Leaders are usually highly-educated people that have no fear of difficulties in their daily life. There are some common traits and habits that these people are obligated to have to be an example for the ones who they teach. These qualities of the most productive people in Educational Media are to be discussed below.
The most Meaningful Leadership Traits
The most meaningful leadership traits for me are hidden in the word HABIT. It is an abbreviation for humility, authenticity, bravery, intention, and tenacity (Coatney, 2013). Humility is a quality that every leader cannot survive without. It is a well-known fact that one person is not able to know everything in the world. Well, sometimes it is better to stay quiet rather than talk about unknown things and pretend that you are the smartest person in the room.
It is a fundamental trait for today’s leaders to be authentic because students pay close attention to every word that was said in public (Covey, 2014). There is no doubt that being an educational leader is a tough thing to do, and only brave people can be reliable, which is crucial for students to see in their professors.
I have outlined some leadership habits that I would like to adopt as a future leader. One of them is defining the most important things in one’s daily life, career, and actual tasks (Fairhurst, & Connaughton, 2014). Sometimes it is tough for me to concentrate on a single task, and I start to pay attention to less meaningful things, which makes my work less efficient and productive. Another habit that I would like to adopt is focusing on the goals instead of processes – a lot of students get involved in the process of different tasks so much that they do not see a wise purpose for an accomplishment (Johnston, 2013). That edge between understanding the goal and diving into the process of work is very thin and always has to be determined on time.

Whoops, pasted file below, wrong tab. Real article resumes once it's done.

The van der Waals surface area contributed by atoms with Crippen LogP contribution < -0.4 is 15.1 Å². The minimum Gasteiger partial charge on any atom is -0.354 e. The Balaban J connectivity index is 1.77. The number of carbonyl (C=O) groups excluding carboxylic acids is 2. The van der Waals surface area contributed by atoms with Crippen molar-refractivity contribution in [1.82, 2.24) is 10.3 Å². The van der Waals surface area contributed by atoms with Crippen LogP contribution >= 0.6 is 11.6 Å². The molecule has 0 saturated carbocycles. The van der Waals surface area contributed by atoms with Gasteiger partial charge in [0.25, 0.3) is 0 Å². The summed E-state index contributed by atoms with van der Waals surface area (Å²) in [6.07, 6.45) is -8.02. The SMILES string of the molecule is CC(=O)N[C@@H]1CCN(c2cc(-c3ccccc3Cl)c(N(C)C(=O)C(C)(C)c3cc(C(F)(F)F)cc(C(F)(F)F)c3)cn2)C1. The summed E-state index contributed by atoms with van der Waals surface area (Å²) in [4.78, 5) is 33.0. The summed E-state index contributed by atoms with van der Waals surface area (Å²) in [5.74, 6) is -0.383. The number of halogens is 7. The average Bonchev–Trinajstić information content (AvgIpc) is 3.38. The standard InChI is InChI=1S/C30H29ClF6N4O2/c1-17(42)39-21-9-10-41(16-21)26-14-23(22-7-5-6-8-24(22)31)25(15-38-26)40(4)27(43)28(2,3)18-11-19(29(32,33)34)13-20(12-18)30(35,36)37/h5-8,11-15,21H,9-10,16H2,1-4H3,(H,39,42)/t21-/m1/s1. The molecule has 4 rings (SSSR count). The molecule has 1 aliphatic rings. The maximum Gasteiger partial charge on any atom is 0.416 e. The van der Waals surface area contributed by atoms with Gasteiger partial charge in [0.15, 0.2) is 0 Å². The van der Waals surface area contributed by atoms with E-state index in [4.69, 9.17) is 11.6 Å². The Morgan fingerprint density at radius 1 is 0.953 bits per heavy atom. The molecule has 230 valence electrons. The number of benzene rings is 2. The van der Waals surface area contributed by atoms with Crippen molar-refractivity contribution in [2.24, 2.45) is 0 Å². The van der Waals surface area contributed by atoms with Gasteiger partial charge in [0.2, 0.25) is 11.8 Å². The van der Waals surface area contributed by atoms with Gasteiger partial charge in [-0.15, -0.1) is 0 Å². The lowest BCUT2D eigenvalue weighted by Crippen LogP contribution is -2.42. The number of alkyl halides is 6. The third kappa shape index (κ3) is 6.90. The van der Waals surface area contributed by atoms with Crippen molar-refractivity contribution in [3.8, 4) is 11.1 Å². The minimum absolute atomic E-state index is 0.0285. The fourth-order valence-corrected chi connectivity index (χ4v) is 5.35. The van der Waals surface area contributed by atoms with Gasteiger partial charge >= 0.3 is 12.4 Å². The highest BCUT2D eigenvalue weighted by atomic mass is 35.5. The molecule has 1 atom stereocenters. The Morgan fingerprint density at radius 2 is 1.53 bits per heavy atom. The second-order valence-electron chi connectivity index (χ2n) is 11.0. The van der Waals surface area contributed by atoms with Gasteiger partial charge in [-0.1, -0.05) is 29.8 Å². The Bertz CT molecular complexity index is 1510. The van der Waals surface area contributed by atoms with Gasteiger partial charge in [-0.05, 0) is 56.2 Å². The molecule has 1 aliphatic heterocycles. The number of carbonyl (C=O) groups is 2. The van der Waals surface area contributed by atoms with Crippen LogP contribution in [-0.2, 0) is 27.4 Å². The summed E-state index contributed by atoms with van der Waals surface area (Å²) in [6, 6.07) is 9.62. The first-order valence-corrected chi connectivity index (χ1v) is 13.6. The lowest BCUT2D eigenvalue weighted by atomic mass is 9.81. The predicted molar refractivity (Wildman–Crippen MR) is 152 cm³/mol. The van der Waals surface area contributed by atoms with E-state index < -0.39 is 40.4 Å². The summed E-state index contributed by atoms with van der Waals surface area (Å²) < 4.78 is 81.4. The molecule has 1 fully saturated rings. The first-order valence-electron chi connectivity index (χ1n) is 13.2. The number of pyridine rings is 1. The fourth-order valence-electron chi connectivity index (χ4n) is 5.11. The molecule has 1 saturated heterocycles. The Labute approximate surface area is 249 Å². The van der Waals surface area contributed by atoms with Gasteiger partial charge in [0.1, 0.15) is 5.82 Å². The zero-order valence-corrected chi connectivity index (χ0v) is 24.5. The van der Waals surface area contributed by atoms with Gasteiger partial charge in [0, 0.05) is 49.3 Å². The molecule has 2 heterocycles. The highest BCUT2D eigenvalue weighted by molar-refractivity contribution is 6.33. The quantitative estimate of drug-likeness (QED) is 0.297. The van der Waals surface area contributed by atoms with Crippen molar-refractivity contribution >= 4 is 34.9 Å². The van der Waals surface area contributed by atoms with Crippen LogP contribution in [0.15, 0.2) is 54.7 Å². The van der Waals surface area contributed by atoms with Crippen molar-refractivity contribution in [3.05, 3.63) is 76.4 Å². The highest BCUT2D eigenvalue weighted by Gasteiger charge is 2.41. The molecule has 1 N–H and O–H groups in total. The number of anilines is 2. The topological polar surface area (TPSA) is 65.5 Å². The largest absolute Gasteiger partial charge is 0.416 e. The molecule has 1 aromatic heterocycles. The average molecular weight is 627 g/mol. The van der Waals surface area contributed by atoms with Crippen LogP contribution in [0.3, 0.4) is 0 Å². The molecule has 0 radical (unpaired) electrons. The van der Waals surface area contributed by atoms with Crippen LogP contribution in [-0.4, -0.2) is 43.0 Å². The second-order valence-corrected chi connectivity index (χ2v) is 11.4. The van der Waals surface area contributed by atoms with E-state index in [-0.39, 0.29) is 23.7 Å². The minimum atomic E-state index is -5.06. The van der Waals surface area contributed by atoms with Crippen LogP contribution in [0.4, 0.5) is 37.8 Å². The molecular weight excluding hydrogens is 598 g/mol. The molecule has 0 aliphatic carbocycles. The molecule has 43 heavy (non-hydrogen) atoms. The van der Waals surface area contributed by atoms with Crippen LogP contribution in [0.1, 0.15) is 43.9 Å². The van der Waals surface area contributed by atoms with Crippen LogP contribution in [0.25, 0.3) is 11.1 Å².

As a future educational leader, I would like to give some recommendations on traits and habits that my colleagues cannot live and work without. First things first, leaders have to understand the continuance of time and operate it well (Moreillon, 2013). There were a lot of cases when leaders did not know a proper way of completing their tasks on time because they are not acquainted with the time-management basis. Moreover, a true leader has to be forethoughtful – he or she has to evaluate their team members’ and students’ thoughts, needs, and actions.
In my opinion, if a person is responsible for oneself and for the job that he or she is doing, one will become a perfect leader in the future. All these qualities are not that hard to gain – it is just a matter of having a constant fellowship with the right people (Northouse, 2016). It is always the right thing to keep in touch with people who are more experienced than you are, and who are professionals in their educational careers. Such people know all the secrets of being an effective leader and running an educational process.
A good leader makes people want to follow his or her ideas and then becomes an example for one’s team or class. Looking at their leader, students have to understand their goals in their life or career and have to see, what aspects of their actions are to be improved.
Coatney, S. (2013). Leadership, school libraries, and participatory culture. School Library Monthly, 29(7), 33-35. Web.
Covey, S. R. (2014). The leader in me: how schools and parents around the world are inspiring greatness, one child at a time. London: Simon & Schuster.
Fairhurst, G. T., & Connaughton, S. L. (2014). Leadership: A communicative perspective. Leadership,10(1), 7-35.
Johnston, M.P. (2013). The importance of professional organizations and mentoring in enabling leadership. Knowledge Quest, 41(4), 34-39. Web.
Moreillon, J. (2013). Leadership: School librarian evaluation. School Library Monthly, 32(2), 24-25. Web.
Northouse, P. G. (2016). Leadership: theory and practice. Los Angeles: Sage.